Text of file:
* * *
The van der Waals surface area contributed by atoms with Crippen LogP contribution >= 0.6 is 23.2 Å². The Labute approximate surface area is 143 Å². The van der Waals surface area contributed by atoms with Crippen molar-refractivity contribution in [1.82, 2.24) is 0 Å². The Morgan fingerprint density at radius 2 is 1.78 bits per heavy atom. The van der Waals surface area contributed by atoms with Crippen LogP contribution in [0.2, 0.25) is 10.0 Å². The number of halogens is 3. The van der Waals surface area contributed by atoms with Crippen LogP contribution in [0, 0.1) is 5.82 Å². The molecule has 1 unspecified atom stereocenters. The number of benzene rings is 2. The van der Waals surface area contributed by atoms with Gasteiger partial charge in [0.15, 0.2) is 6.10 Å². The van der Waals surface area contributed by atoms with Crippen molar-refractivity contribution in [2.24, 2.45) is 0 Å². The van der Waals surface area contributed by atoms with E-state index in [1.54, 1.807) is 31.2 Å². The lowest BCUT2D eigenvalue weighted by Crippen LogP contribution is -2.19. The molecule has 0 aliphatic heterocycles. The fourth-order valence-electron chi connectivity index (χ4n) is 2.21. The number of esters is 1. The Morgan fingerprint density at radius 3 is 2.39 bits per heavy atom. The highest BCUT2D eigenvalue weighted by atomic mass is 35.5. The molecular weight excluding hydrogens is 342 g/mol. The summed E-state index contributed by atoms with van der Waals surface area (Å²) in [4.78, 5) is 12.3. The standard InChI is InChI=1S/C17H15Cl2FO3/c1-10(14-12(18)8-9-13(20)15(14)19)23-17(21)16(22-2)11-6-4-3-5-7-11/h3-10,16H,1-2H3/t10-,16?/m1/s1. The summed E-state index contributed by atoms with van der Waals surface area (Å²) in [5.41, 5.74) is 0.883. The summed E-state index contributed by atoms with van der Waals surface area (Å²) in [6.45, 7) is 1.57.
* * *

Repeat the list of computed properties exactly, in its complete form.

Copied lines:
The van der Waals surface area contributed by atoms with Crippen LogP contribution >= 0.6 is 23.2 Å². The Labute approximate surface area is 143 Å². The van der Waals surface area contributed by atoms with Crippen molar-refractivity contribution in [1.82, 2.24) is 0 Å². The Morgan fingerprint density at radius 2 is 1.78 bits per heavy atom. The van der Waals surface area contributed by atoms with Crippen LogP contribution in [0.2, 0.25) is 10.0 Å². The number of halogens is 3. The van der Waals surface area contributed by atoms with Crippen LogP contribution in [0, 0.1) is 5.82 Å². The molecule has 1 unspecified atom stereocenters. The number of benzene rings is 2. The van der Waals surface area contributed by atoms with Gasteiger partial charge in [0.15, 0.2) is 6.10 Å². The van der Waals surface area contributed by atoms with Crippen molar-refractivity contribution in [2.24, 2.45) is 0 Å². The van der Waals surface area contributed by atoms with E-state index in [1.54, 1.807) is 31.2 Å². The lowest BCUT2D eigenvalue weighted by Crippen LogP contribution is -2.19. The molecule has 0 aliphatic heterocycles. The fourth-order valence-electron chi connectivity index (χ4n) is 2.21. The number of esters is 1. The Morgan fingerprint density at radius 3 is 2.39 bits per heavy atom. The highest BCUT2D eigenvalue weighted by atomic mass is 35.5. The molecular weight excluding hydrogens is 342 g/mol. The summed E-state index contributed by atoms with van der Waals surface area (Å²) in [4.78, 5) is 12.3. The standard InChI is InChI=1S/C17H15Cl2FO3/c1-10(14-12(18)8-9-13(20)15(14)19)23-17(21)16(22-2)11-6-4-3-5-7-11/h3-10,16H,1-2H3/t10-,16?/m1/s1. The summed E-state index contributed by atoms with van der Waals surface area (Å²) in [5.41, 5.74) is 0.883. The summed E-state index contributed by atoms with van der Waals surface area (Å²) in [6.45, 7) is 1.57.